1. The effects of caffeine were examined on contraction and membrane current in voltage-clamped sheep cardiac Purkinje fibres. The photoprotein aequorin was injected into several cells in order to measure the intracellular ionized Ca concentration ([Ca2+](i)). 2. When the Na-K pump was inhibited, depolarization produced a twitch followed by a tonic component of tension. Repolarization produced an after-contraction. These components of tension were accompanied by corresponding increases of aequorin light. Caffeine (10 mM) decreased both the twitch and the after-contraction while increasing the tonic component. The application of caffeine also produced a transient increase of aequorin light, both during depolarization and at rest, which was followed by a maintained decrease in all three components of the light signal. In particular, although caffeine decreased the rise of aequorin light during prolonged depolarization it increased the tonic tension. 3. The possibility that the effects of caffeine on tonic tension could be due to suppression of spontaneous Ca oscillations was rejected for the following reasons. (i) Ryanodine (which also abolishes Ca oscillations) decreased the magnitude of the tonic tension. (ii) Caffeine still increased tonic tension when it was added to a fibre exposed to ryanodine (1-10 μM). 4. In the presence of ryanodine it was possible to measure [Ca2+](i) and tonic tension without interference from Ca oscillations. The increase of tonic tension produced by caffeine could not be accounted for by a rise of [Ca2+](i). The results showed that, at a given level of Ca, caffeine increased tension. 5. The results show that a large part of the increase of tonic tension produced by caffeine is due to an increase of the Ca sensitivity of the contractile apparatus rather than to changes of [Ca2+](i). The consequence of this observation for the experimental use of caffeine is discussed.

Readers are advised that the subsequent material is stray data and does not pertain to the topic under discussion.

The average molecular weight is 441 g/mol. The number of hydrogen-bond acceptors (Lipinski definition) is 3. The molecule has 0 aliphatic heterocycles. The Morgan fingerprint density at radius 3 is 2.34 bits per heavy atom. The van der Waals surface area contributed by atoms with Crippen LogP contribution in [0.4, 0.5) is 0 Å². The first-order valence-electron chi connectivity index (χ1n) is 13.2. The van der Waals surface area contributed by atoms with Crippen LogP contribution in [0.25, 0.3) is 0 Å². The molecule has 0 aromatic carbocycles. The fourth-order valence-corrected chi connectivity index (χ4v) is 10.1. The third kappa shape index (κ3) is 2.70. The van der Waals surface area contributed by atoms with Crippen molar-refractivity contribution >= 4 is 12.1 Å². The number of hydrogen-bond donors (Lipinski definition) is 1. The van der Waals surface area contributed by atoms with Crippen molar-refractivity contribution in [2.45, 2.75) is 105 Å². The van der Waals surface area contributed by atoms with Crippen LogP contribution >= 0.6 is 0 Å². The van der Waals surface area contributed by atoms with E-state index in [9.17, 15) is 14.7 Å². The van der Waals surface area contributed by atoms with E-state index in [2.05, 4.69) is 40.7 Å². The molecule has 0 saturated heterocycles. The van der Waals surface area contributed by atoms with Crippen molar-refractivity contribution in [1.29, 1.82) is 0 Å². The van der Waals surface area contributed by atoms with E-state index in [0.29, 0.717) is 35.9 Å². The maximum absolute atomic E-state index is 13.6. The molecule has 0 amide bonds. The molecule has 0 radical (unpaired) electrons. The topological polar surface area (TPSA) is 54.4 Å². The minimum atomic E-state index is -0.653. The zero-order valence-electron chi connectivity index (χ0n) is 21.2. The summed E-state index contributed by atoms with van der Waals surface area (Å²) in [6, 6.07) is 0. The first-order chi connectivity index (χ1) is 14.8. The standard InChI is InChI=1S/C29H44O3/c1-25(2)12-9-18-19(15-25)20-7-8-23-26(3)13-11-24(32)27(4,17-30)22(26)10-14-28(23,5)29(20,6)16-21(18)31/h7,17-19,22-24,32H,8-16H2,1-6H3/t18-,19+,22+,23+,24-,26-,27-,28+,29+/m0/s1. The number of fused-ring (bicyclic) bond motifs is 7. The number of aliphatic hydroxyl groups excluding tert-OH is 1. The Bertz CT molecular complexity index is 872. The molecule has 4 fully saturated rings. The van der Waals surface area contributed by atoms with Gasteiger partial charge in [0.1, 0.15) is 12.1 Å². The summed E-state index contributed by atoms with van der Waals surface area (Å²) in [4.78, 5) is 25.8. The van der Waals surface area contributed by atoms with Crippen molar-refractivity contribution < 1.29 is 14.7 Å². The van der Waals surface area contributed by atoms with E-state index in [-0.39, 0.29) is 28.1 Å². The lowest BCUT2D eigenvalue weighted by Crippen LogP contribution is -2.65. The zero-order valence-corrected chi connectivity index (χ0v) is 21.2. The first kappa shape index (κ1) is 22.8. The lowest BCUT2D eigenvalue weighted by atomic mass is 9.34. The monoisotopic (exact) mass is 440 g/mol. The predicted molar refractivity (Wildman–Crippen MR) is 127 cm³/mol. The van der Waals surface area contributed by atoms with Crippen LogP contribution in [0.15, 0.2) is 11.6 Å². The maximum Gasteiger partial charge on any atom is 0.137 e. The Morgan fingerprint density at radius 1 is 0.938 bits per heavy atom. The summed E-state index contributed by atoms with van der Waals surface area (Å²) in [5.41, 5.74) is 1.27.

|Number of pages||13|
|Journal||Journal of Physiology|
|Publication status||Published - 1985|